5 Ways the iPad Changed Healthcare

by Saheela Mehrotra on
compare hero ipad 2 5 Ways the iPad Changed Healthcare

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iPad’s release in 2010 opened new opportunities for the healthcare industry. Health information technology was challenging to bring into patient interactions because of the hassle of carrying laptops around or accessing computers on wheels.

The iPad introduced a more convenient way of integrating technology into healthcare. Physicians could easily carry the iPad around to access patient records and lab results, prescribe medications and refer to drug interaction programs, and even help patients understand medical treatments and procedures.

Physicians that use iPads and other tablet devices around hospitals and clinics were particularly excited about the new iPad Mini because the smaller size and lighter weight allows it to comfortably fit into the pocket of a physician’s lab coat.

Here are 5 ways the iPad and iPad Mini have changed and will continue to change how technology is incorporated into healthcare:

1. The iPad replaces paper files and forms.

With iPads, patient data is entered into their electronic medical file during hospital rounds instead of hours later. Therefore, physicians can see up-to-date patient data when treating patients. All patient records can also be easily accessed from the iPad, providing a complete view of the patient’s health.

iPads or other tables could also replace paper forms that patients fill out in waiting rooms. The questionnaires will be automatically entered and digitally saved to a patient’s file, reducing the hassle of having to manually type the fields in. 

 

 5 Ways the iPad Changed Healthcare

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2. Accessibility of medical information.

The accessibility of medical information from iPads has increased with the number of physicians and medical students using these devices. Now, many medical journals have released iPad apps that allow the articles to conveniently be view anywhere from the iPad. The medical journal apps have additional functions including the ability to view various multimedia, such as informational videos, and also digitally share articles. This huge web of shareable information from all over the world can aid discoveries and advancements in health.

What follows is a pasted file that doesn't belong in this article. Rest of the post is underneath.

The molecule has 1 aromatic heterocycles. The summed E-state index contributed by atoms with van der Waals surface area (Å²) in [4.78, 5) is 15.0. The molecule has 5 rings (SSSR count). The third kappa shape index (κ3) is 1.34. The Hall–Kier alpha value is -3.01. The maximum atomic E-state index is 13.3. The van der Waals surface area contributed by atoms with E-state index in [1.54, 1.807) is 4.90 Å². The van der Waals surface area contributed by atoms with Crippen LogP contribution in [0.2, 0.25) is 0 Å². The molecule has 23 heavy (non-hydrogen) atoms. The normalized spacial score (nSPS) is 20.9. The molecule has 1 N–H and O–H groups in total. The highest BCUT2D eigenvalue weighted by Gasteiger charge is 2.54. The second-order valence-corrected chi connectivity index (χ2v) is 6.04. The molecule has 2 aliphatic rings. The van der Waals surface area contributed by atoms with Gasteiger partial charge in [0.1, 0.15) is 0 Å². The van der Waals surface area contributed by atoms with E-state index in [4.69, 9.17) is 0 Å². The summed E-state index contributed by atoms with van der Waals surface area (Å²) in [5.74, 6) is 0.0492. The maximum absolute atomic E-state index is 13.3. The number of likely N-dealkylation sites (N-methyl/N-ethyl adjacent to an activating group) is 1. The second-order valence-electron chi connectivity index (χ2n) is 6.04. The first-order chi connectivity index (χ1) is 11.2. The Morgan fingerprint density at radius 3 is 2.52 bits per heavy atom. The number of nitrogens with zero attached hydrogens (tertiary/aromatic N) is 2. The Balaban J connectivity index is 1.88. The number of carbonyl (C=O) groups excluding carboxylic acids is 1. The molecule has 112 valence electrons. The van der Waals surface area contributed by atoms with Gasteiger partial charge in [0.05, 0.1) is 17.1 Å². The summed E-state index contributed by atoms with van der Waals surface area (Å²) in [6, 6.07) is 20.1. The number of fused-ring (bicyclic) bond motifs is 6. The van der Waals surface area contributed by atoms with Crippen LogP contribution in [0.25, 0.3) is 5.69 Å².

3. Patient engagement.

Physicians can use iPads to actively engage patients in their treatments. Patients can be shown x-rays and medical images from the iPad that will allow them to better understand their conditions. Also, hospital discharge forms filled out on the iPad instead of paper, allows patients to give real-time reviews and feedback on quality of care.

Some hospitals have released iPad and iPhone apps that allow patients to view current hospital wait times, schedule appointments with physicians, and access a patient health record that is a secure location for their personal health information.

4. Assistance in operating rooms.

Surgeons and operating teams look through a lot of data before operating on a patient. However, they also need to review images during the surgery itself and the iPad is a great tool for this. Relevant medical images can be saved to the iPad and easily reviewed during the surgery. The iPad also has other uses in surgery. It can be used to monitor vitals and even used for video conference calls, easily connecting medical professionals around the world.

5. Patient therapy.

As with patient engagement, the iPad can also give patients more control over their recovery and therapy. This video shows one instance where a patient uses an iPad app to remind him and help him keep track of his recovery schedule. iPad apps, such as this one, can also assist patients with speech therapy sessions.

 5 Ways the iPad Changed Healthcare

Image from www.apple.com

Although there are some great advantages the iPad can have in the healthcare industry, it does bring challenges. Software compatibility with current hospital software and getting quick technical support may decrease efficiency. The durability of the iPad and keeping it properly sanitized are also some concerns. Security is probably the biggest obstacle because physicians tend to use personal iPads at work to access patient records. This increases the risk of a patient record breach, especially if the device is ever lost or stolen. However, technology such as the iPad and medical and health apps continue to revolutionize the healthcare industry for the better.

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